The Bank of England’s monetary policy committee (MPC) was divided over whether to raise the interest rate in June, according to minutes released today.
Four of the nine members of the MPC voted for a further rise of a quarter per cent, which would have taken the base rate to 5.75 per cent.
A key point of their reasoning was that inflation is still higher than optimum levels and is best tackled sooner rather than later.
High lending and consumer spending were also highlighted as compelling reasons to increase the base rate.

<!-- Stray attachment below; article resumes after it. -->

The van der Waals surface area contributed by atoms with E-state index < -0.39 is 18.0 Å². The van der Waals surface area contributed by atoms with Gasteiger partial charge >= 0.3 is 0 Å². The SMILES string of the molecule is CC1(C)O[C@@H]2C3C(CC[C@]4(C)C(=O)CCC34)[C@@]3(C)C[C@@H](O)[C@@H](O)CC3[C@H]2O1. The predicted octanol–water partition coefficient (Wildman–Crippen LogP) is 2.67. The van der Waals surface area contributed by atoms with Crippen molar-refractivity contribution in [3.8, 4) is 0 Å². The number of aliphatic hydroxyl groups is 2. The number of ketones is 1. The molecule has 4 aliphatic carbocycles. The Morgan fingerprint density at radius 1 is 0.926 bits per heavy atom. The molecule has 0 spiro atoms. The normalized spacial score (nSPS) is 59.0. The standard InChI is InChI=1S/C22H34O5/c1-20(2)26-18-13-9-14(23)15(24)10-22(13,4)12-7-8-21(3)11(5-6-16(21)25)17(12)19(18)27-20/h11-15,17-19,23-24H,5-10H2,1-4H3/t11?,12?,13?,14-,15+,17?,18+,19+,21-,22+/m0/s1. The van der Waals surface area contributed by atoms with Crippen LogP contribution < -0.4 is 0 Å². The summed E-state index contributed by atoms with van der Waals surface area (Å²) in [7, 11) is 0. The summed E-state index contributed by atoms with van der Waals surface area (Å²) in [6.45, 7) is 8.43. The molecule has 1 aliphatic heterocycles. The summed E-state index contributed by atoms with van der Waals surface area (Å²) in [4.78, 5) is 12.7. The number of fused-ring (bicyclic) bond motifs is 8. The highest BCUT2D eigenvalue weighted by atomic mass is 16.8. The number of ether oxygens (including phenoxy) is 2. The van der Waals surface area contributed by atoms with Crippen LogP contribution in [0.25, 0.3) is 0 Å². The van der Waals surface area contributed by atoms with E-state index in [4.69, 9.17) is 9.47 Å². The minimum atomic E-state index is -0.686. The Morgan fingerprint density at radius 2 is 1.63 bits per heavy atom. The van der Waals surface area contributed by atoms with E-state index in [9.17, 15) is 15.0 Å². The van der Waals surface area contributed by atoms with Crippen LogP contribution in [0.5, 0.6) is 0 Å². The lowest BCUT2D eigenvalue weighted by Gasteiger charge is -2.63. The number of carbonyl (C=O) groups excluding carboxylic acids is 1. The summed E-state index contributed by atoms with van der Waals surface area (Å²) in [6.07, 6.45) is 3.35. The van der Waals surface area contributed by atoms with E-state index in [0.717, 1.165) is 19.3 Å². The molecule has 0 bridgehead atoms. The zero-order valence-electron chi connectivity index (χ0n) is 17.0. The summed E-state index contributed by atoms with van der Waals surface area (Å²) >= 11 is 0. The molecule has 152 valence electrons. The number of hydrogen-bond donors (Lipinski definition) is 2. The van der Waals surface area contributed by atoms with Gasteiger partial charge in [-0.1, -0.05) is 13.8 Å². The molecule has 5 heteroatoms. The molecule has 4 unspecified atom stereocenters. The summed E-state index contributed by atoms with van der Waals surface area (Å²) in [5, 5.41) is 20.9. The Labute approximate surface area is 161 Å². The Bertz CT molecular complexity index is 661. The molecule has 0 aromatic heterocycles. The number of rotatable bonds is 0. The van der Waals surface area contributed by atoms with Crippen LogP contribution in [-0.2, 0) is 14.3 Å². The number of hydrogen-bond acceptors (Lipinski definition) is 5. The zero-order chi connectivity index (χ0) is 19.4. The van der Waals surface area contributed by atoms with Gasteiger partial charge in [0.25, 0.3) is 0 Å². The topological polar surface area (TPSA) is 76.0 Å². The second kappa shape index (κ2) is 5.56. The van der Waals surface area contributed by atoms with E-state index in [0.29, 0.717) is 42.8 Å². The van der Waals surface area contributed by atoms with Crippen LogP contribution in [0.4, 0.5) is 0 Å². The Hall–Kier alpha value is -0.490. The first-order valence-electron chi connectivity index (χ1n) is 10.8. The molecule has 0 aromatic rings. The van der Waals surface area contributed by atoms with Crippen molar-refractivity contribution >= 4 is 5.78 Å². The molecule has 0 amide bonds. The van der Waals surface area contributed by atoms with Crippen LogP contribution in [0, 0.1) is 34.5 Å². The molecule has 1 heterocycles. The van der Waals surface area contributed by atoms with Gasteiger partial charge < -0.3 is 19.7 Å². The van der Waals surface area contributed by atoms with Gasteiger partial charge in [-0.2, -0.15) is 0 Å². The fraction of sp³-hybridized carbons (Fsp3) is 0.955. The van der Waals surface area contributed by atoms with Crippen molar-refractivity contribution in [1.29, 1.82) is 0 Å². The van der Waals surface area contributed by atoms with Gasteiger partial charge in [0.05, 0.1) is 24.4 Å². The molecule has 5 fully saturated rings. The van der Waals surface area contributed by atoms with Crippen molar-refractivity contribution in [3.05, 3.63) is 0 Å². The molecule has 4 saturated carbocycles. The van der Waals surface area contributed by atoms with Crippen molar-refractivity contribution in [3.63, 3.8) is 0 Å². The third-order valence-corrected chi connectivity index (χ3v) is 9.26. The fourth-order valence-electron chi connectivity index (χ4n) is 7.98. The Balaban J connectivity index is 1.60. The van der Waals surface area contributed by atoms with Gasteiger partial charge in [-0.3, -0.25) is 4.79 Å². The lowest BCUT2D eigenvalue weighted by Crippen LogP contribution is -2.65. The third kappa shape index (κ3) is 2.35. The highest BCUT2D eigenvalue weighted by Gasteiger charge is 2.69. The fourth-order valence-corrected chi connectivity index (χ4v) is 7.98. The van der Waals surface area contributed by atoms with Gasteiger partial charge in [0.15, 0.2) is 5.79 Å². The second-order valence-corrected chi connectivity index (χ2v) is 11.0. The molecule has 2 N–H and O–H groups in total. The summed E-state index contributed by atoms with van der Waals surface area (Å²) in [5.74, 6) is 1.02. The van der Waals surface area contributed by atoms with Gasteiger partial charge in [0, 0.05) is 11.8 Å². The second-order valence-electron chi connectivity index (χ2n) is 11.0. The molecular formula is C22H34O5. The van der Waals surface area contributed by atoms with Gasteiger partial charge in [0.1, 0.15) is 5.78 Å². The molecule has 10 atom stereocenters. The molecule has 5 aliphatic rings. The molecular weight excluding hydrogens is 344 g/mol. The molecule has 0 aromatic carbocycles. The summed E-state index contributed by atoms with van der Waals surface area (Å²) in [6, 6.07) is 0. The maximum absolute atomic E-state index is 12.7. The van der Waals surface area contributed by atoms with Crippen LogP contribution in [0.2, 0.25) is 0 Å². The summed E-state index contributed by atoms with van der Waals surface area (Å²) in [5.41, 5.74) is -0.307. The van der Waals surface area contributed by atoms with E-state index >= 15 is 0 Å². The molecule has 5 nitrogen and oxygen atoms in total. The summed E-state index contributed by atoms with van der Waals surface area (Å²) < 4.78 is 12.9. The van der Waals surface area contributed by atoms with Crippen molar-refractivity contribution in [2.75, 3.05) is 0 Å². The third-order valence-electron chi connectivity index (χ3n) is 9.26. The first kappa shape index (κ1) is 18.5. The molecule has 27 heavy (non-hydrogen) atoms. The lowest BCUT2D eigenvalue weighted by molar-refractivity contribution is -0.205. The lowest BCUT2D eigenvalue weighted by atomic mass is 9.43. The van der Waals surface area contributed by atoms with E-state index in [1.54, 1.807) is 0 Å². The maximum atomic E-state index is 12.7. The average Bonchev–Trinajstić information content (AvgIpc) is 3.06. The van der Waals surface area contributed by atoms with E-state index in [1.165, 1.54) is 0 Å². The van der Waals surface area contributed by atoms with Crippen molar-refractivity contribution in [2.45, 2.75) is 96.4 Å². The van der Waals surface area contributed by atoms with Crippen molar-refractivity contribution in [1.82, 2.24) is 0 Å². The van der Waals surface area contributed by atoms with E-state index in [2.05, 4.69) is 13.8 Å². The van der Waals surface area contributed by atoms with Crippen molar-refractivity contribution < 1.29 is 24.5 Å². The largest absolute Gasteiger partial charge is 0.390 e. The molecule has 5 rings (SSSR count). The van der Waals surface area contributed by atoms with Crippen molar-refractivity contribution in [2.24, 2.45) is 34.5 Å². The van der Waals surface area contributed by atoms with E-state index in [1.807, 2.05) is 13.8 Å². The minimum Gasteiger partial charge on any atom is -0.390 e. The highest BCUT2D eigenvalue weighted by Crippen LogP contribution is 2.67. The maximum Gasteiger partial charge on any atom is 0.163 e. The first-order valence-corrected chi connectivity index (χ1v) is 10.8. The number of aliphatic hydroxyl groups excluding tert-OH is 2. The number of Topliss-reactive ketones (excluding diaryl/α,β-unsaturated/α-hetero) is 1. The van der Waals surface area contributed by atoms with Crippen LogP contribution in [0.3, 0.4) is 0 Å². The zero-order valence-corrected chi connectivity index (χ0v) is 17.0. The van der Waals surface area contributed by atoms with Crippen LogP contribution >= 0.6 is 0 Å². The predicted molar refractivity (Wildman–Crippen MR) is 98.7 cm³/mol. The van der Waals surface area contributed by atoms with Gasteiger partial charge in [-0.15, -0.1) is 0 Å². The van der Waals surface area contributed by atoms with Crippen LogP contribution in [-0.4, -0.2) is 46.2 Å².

A higher base rate would particularly impact mortgage borrowers, credit card
holders and people taking out small loans
The five members that voted against a raise argued that the May rate rise had already provided sufficient dampening measures which need time to filter through.
Significantly, Bank of England governor Mervyn King voted for a rise, placing him in the minority group of a split MPC for the first-time in two years.
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